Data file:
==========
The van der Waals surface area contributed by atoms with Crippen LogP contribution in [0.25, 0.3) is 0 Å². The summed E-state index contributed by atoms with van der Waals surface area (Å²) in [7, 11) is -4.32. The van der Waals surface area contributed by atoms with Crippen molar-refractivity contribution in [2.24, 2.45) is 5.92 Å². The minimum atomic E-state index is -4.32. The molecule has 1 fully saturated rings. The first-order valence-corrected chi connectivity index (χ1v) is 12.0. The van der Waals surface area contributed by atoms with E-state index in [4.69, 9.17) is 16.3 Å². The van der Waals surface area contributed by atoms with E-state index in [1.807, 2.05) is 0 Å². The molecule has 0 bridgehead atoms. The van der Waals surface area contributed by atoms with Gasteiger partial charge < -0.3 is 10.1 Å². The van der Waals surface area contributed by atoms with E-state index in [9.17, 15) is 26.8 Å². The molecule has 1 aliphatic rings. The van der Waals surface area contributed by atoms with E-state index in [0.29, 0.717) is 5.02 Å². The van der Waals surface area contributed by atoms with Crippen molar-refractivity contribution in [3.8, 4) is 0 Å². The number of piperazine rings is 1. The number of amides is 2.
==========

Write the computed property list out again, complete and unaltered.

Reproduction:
The van der Waals surface area contributed by atoms with Crippen LogP contribution in [0.25, 0.3) is 0 Å². The summed E-state index contributed by atoms with van der Waals surface area (Å²) in [7, 11) is -4.32. The van der Waals surface area contributed by atoms with Crippen molar-refractivity contribution in [2.24, 2.45) is 5.92 Å². The minimum atomic E-state index is -4.32. The molecule has 1 fully saturated rings. The first-order valence-corrected chi connectivity index (χ1v) is 12.0. The van der Waals surface area contributed by atoms with E-state index in [4.69, 9.17) is 16.3 Å². The van der Waals surface area contributed by atoms with E-state index in [1.807, 2.05) is 0 Å². The molecule has 0 bridgehead atoms. The van der Waals surface area contributed by atoms with Gasteiger partial charge < -0.3 is 10.1 Å². The van der Waals surface area contributed by atoms with E-state index in [9.17, 15) is 26.8 Å². The molecule has 1 aliphatic rings. The van der Waals surface area contributed by atoms with E-state index in [0.29, 0.717) is 5.02 Å². The van der Waals surface area contributed by atoms with Crippen molar-refractivity contribution in [3.8, 4) is 0 Å². The number of piperazine rings is 1. The number of amides is 2.